Team 17 and Radiation Blue are set to take players on a difficult and engaging journey through space. Genesis Alpha One offers thrilling roguelike mechanics with a deep ship builder and fast first-person action, putting players in the role of an interstellar pioneer. The game takes place in a near future where pollution and war have devastated the human population. In an attempt to save humanity, influential corporations banded together to create the Genesis program. Your ultimate goal is to find new homes for humanity to save the species from extinction. You start the game by assuming the role of Captain on a Genesis starship.
As Captain, you assign tasks to your crew, add modules to your ship, stave off alien infestation, and explore the Galaxy. Genesis Alpha One is billed as a shooter in the Xbox store, but it is so much more than that. The roguelike elements that the game employs really ramp up the sense of desperation, and the randomly generated universe ensures a different experience with every play-through. What is a roguelike game, you ask? Well typically games that feature procedurally generated worlds, gathering resources, crafting, and perma-death, are considered to be roguelike; a genre of games that gets its name from the game Rogue, which was popular among college students in the eighties and early nineties.
I’ll admit that roguelike games are not really my cup of tea. The idea of perma-death and having to start over from the beginning is quite daunting. Especially, given the fact that every time you are forced to start over, you face all new challenges and obstacles. One of the ways the developer has helped to relieve my fear of perma-death is that you can gain “extra lives” through cloning. Your ship is crewed by human clones. Every time you die, one of your clones gets promoted to Captain, and players then assume control of the new Captain with all his or her strengths and weaknesses. As long as you have clones, you can continue on your mission. Even with this there are situations that can wipe out your entire crew very quickly.
Let’s talk about your ship. Naturally you start off small and build up to something more sizable. If there is a limit to how big of a ship you can create, I haven’t survived long enough to reach it. Ship design takes a modular approach and looks more like something you would see in real life than science fiction franchises like Star Wars or Star Trek. Ship modules include green houses, reactors, refineries, tractor beams, hanger bays, crew quarters, and a number of other modules that are unlocked through gameplay. Something to consider when building your ship is how to make it defensible.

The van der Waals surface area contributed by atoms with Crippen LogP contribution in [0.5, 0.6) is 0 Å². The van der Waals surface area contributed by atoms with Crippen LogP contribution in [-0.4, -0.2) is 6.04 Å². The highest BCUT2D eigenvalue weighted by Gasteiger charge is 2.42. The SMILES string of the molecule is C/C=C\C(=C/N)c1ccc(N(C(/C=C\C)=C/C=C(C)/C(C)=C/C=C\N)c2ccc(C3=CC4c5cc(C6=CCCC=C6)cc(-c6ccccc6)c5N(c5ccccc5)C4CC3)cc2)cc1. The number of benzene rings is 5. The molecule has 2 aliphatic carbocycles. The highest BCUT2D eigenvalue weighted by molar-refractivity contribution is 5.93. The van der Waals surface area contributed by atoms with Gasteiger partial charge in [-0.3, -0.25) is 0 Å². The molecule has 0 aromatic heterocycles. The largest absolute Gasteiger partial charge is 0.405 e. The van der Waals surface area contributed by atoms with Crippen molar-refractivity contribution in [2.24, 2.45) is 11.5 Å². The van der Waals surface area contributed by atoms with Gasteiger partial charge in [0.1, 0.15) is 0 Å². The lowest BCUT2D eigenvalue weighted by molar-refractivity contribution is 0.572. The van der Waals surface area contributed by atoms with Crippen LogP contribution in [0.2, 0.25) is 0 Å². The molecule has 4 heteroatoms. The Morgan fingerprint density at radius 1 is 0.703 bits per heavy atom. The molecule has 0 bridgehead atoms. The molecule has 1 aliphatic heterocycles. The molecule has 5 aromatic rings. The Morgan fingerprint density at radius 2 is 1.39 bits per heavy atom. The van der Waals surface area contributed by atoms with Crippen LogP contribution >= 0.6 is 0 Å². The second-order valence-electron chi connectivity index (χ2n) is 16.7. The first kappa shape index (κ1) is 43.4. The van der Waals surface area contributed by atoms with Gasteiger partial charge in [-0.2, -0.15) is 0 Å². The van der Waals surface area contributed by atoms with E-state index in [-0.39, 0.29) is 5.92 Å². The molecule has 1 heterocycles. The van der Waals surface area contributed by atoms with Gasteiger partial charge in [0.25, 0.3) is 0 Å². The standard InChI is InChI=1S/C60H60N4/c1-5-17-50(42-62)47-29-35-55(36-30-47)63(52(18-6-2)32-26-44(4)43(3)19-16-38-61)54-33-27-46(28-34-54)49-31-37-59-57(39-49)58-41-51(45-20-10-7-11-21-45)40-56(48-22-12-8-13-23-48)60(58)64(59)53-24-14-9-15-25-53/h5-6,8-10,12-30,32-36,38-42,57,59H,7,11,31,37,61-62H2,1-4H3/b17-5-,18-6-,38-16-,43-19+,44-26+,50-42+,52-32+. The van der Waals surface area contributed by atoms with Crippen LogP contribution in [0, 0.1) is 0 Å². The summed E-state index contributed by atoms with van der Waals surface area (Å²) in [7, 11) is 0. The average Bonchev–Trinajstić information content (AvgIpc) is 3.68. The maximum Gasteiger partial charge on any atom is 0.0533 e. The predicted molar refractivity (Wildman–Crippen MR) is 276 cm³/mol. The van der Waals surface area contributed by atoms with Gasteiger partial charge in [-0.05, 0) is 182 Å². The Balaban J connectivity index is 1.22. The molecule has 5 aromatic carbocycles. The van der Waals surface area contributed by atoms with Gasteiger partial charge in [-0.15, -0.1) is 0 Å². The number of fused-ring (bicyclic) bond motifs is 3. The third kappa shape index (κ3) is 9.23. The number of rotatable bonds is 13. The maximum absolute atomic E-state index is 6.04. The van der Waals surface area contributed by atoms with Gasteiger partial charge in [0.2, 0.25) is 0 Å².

You can build a labyrinthine fortress with twists and turns, elevators to multiple levels, or, you can build a long, straight run that’s miles long, à la Spaceball 1. Alien infestation is a real threat and can spread through your ship quickly. There is a variety of different types of infestation, which can be combated in a number of ways. I don’t want to ruin anything for you, so that’s all I’m going to say about that. But be prepared to panic. Weapons and defenses can be researched to help fight the various threats you will face; different breeds and species you encounter will have their own strengths and weaknesses. You can never have too many defense turrets, in my opinion.
One of the most difficult things to do as Captain is manage your resources. Everything uses resources that you must harvest throughout your journey. Whether you’re researching new weapons, building new module types, or even cloning new human/alien hybrid lifeforms, you must have the required resources to do so. Resources are harvested by beaming space debris from deep space shipwrecks aboard your ship, using the tractor beams module. Most of these resources are already refined, and so saves you a step. Another way to gather resources is by taking a harvester ship from the hanger bay module, down to a planet’s surface.